Maputo — The Mozambican authorities announced on Thursday that the “black box” flight recorders from the Mozambique Airlines (LAM) Embraer-190 that crashed in northern Namibia on 29 November have been recovered and sent to the United States for decoding.
This is an important step in investigating the causes of the crash, in which all 33 people on board the plane, which was on a scheduled flight from Maputo to Luanda, lost their lives.
Speaking at a Maputo press conference, the chairperson of the regulatory body, the Mozambique Civil Aviation Institute (IACM), Joao Abreu, said the black boxes (the voice recorder and the flight recorder) will be analysed by the US National Transportation Safety Board (NSTB)
“Today the recording of the communications between the aircraft and the Botswana control tower is being listened to, to ascertain more information”, said Abreu.
“This was a modern plane”, he said. “It will speak to us and will tell us what were the final conversations between the pilots on board, what was the communication between the plane and the radar, and what were the reasons for the plane to stop cruising and go into descent”.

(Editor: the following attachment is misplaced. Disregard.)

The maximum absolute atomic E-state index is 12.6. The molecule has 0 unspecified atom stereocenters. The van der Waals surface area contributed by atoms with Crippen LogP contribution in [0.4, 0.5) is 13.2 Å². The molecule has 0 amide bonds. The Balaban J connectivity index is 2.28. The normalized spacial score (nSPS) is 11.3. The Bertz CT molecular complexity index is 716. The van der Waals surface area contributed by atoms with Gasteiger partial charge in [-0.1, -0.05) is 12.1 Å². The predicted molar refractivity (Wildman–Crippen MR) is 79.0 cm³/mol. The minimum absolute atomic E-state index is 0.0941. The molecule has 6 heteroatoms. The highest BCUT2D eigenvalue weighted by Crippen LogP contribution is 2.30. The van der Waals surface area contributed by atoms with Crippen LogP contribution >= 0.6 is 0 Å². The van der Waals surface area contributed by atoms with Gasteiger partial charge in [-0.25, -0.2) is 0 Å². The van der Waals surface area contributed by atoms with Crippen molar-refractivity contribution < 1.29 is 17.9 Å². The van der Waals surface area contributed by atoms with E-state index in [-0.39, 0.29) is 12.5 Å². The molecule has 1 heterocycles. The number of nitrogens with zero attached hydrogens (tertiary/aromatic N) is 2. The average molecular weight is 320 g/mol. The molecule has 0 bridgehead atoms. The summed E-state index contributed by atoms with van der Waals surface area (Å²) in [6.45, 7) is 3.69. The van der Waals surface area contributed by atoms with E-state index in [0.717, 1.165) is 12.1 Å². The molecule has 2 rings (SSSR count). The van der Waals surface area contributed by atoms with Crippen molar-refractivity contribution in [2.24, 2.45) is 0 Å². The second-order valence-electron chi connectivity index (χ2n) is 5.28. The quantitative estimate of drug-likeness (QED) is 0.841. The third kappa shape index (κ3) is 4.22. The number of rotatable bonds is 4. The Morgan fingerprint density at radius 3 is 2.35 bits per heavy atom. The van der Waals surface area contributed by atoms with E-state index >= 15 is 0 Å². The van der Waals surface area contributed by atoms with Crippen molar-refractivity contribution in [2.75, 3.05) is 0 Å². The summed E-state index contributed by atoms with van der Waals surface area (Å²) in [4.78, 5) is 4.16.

The Embraer-190, Abreu said, is a plane with state-of-the-art technology, and with certified General Electric engines, which have also been used for military purposes. “It's a good and safe plane, with fuel for six hours flying time”, he added.
He ruled out the possibility of bad weather causing the crash, since there were many other planes that flew in the same area that day without mishap. But he declined to speculate: the causes of the accident, he said, should be uncovered by the commission of enquiry, which has 30 days to make its preliminary report.
The bodies of 31 of the victims were taken from the crash site to a morgue in Windhoek. According to a report on the independent television station STV, the Namibian authorities were still searching for the two remaining bodies.
Many of the bodies were badly burnt, and the impact dismembered all but one of them. Identifying the bodies is thus a difficult task. Abreu said that collecting data for identification is still only at a preliminary stage.
“Identification by DNA is not the only method”, he said. “There are various possibilities - identification from dental records, from possessions, from scars or tattoes, and if there's nothing else, DNA is used”.